3 Area Nonprofits Call For End To Coal Ash Transport Through Jacksonville
The St. Johns Riverkeeper, the Northeast Florida Sierra Club and Surfrider Foundation’s First Coast Chapter are calling for the city of Jacksonville to stop accepting coal ash through local ports after a barge from Puerto Rico spilled as much as 4,000 tons of the industrial byproduct into coastal waterways.
“Utilities must be required to take responsibility for their own waste and should not be allowed to put other communities at risk with their pollution, especially those who had nothing to do with producing it,” said St. Johns Riverkeeper Lisa Rinaman in a news release. “Pollution doesn’t just go away when it leaves the property of a coal-fired power plant or a wastewater treatment facility. It becomes someone else’s problem.”
A petition on the Riverkeeper website, which had garnered 299 signatures at the time of this report, called on the Jacksonville City Council and Mayor Lenny Curry to pass an ordinance prohibiting the transport of coal ash through Jacksonville’s waterways.
The city of Jacksonville has not yet responded to WJCT News’ questions about the environmental groups’ petition, but this story will be updated if a response is received.
“Importing coal ash waste through the Jacksonville Port produces limited financial benefit, while putting area beaches and waterways at risk,” explains Logan Cross, Chair of Sierra Club of Northeast Florida. “This issue is also symptomatic of a bigger problem. Burning coal has become an antiquated, inefficient way of generating electricity, and we, the citizens, end up dealing with the costs associated with the greenhouse gas emissions and waste. That is why we are committed to the replacement of coal-fired power plants with cost-effective renewable energy alternatives.”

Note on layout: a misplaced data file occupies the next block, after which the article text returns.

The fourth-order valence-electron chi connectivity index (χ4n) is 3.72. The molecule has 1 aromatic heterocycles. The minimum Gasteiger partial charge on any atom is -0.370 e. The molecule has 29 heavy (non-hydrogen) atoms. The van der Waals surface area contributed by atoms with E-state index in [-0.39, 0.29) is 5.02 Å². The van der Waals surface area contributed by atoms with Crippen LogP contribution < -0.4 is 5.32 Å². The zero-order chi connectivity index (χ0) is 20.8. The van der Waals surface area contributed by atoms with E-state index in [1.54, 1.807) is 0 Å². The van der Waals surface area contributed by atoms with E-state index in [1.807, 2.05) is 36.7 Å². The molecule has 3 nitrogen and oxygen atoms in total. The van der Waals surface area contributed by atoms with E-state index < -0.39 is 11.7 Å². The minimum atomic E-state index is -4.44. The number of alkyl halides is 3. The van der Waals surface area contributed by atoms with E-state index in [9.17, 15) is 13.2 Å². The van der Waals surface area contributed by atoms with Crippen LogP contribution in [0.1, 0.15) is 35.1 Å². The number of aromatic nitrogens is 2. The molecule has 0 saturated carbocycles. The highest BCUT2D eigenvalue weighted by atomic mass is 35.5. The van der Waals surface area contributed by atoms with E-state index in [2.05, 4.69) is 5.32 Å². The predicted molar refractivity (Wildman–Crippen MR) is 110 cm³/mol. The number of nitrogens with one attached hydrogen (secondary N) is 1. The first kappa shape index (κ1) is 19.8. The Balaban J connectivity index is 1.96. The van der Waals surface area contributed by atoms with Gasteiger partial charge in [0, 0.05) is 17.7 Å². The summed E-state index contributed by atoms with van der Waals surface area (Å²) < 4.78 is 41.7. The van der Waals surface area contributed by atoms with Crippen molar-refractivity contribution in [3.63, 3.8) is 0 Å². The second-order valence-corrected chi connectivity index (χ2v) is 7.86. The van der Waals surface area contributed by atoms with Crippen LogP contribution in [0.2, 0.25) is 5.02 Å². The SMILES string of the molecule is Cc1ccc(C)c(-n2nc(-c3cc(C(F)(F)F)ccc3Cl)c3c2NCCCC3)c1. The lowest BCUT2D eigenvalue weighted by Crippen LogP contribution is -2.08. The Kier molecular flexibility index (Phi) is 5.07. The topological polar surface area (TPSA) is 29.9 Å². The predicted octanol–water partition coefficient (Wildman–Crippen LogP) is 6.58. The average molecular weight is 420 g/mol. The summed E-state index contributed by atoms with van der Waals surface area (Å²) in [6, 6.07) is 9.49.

The barge, known as the Bridgeport, ran aground about a mile south of the mouth of the St. Johns River on March 22. Salvage crews successfully offloaded as much as 4,000 tons of coal ash before an April 16 storm knocked the boat off-kilter and released much of the remaining material into the waterways.
Sediment and water samples collected in the weeks following the spill showed minimal evidence of pollution, but the amount of contaminants like mercury, cadmium, lead, selenium and arsenic in the spilled waste continues to alarm environmental groups.
The response to the Bridgeport spill was managed by a multi-agency group that included the Florida Department of Environmental Protection, the Coast Guard and the Florida Fish and Wildlife Commission. Local government leaders had little public involvement in the response.
WJCT News Partner The Florida Times Union has reported the Florida Department of Environmental Protection is considering enforcement action.
Contact Sydney Boles at email@example.com, or on Twitter at@sydneyboles.